McKenzie-Sutter: The movie deals with many stories that are real and have actually happened to these people. How do you go about navigating stories that could be re-traumatizing to somebody when working on a film like this?
Wapeemukwa: Totally. Absolutely. So, there’s two different dimensions to that—in production, and in watching the movie, right? When we were actually filming some of these scenes, and in particular some of the scenes with Roller Girl, and her arrest, which was a real story that happened to her, definitely one of the things I was worried about was revitalizing some of these traumas.
I took great pains to walk the non-actors through these moments, make sure they were comfortable, have a lot of case management, baby steps, lots of rehearsals, and just make sure that everybody was comfortable and on the same page. And I found out, miraculously, something amazing happened, which was that in the context of a fiction, a lot of these quote-unquote traumatic scenes were actually able to be approached with great comfort by the non-actors who experienced them. And that’s solely by bent of it being a fiction, you know? By just acting out these scenes and knowing that they’re made up and that they’re fictional, despite being based on real events, it enabled there to be a sort of distance between these events and the non-actors, so they were able to approach them with great comfort and courage, in my opinion.
And the same goes for watching the movie. I was very worried about how the non-actors involved might react to some of the scenes, but after having shown everyone the movie, there were a lot of emotional and sensitive reactions that they had, but at the forefront was a great bravery and acceptance of the movie and the scenes.
McKenzie-Sutter: The Downtown Eastside is an area in Vancouver’s past and present that’s often sensationalized in the media. What do you want people to take away from seeing the film?
Wapeemukwa: One of the things I would like people to take away is a change in perspective. I think oftentimes we view the Downtown Eastside as a marginalized community, and it certainly is in terms of socio-economic factors, but what I would like to do is actually flip the perspective. Instead of thinking about the Downtown East Side on the margins of Vancouver, I think we ought to think about Vancouver as on the margins of the Downtown Eastside. The Downtown Eastside is actually unlike any otherplace in Canada, yet [it’s] remarkably telling about the whole of our country and its history, and it’s from that perspective that we should be viewing the rest of Canada. Not from the outside in, but from the inside out, out from the Downtown Eastside.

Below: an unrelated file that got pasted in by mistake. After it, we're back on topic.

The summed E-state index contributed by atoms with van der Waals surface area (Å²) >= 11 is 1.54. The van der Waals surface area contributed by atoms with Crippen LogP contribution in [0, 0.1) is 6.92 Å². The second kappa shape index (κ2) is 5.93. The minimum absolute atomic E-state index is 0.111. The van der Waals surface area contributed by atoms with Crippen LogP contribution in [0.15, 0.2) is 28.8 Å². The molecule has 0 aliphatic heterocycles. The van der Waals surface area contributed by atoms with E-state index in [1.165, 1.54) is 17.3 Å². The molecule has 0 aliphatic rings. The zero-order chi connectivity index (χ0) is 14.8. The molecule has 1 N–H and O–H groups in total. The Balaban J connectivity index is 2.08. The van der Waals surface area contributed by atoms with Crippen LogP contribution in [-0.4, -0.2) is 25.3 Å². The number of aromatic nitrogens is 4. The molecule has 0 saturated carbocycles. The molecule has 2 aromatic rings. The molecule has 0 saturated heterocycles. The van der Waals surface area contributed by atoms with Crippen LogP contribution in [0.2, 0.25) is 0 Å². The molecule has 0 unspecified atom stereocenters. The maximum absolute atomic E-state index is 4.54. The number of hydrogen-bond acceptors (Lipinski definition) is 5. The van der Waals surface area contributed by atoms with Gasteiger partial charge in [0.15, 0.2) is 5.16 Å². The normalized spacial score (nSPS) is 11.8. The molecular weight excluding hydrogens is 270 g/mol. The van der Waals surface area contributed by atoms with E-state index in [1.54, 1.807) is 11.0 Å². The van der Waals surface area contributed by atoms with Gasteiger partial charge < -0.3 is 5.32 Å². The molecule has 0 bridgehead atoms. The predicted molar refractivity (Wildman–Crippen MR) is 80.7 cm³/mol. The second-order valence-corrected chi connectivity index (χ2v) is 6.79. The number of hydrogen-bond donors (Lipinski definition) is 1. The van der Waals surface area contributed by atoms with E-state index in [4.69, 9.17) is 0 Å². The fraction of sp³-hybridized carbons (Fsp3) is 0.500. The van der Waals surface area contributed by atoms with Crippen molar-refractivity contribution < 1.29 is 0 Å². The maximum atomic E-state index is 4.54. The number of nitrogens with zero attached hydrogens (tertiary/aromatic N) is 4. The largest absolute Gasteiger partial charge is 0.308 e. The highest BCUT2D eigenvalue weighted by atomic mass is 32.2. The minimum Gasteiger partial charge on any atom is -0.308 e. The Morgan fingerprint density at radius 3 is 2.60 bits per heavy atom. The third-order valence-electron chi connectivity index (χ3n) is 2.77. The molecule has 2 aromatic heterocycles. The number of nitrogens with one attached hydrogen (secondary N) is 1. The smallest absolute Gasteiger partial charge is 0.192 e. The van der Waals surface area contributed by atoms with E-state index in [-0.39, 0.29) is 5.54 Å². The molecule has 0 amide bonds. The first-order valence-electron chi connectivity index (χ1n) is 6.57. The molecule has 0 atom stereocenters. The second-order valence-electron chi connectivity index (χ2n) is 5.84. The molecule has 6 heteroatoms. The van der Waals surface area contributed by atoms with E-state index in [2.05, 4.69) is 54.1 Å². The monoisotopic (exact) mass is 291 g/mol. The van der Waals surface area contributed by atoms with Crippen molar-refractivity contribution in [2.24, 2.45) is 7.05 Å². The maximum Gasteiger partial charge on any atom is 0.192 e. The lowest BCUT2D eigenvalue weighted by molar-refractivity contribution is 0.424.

McKenzie-Sutter: At the end of the whole process, were you surprised by how the finished film came together?
Wapeemukwa: Yeah, I was entirely surprised. I mean, that’s the beauty of hybrid fiction, is that I can write down exactly what I want, and I can write down exactly how I want to film it, but at the end of the day, once you press record on the camera, it doesn’t matter how many rehearsals I’ve done with any of the non-actors—any of the actors, even—ultimately, what happens is pure spontaneity. And that’s ultimately something that I can’t provide as a director, that’s something that the non-actors involved in the project are offering with great virtuosity. They’re offering something that’s entirely unpredictable, spontaneous, and real.
McKenzie-Sutter: Are there any moments from working on the film that really stand out for you?
Wapeemukwa: I think one of the things that touched me the most when making the movie was doing the scenes with Eric and his son. That’s his actual son, Justin, in the movie, who I was able to find during pre-production for my short documentary last year called Mirrors. Eric wanted to meet his son and go to Playland with him. So I was able to find him, because they hadn’t been in touch for over a couple decades.
I kept in touch with Justin leading up to Luk’Luk’I, and he offered to fill the role of Eric’s son. And it was really hard for me personally doing a lot of those scenes, because listening to Justin talk about his dad was like hearing myself talk about my father. It hit a lot of personal chords with me. And you know, one of the amazing things that happened in the movie, that perhaps other people can take away, is that I actually found myself in a lot of Eric’s stories. And I hope that other people find themselves in these reflections as well.
Luk’Luk’I is screening at the Vancouver International Film Festival as part of the SEA TO SKY program stream on Tuesday, October 3 and again Sunday, October 8. Tickets available here.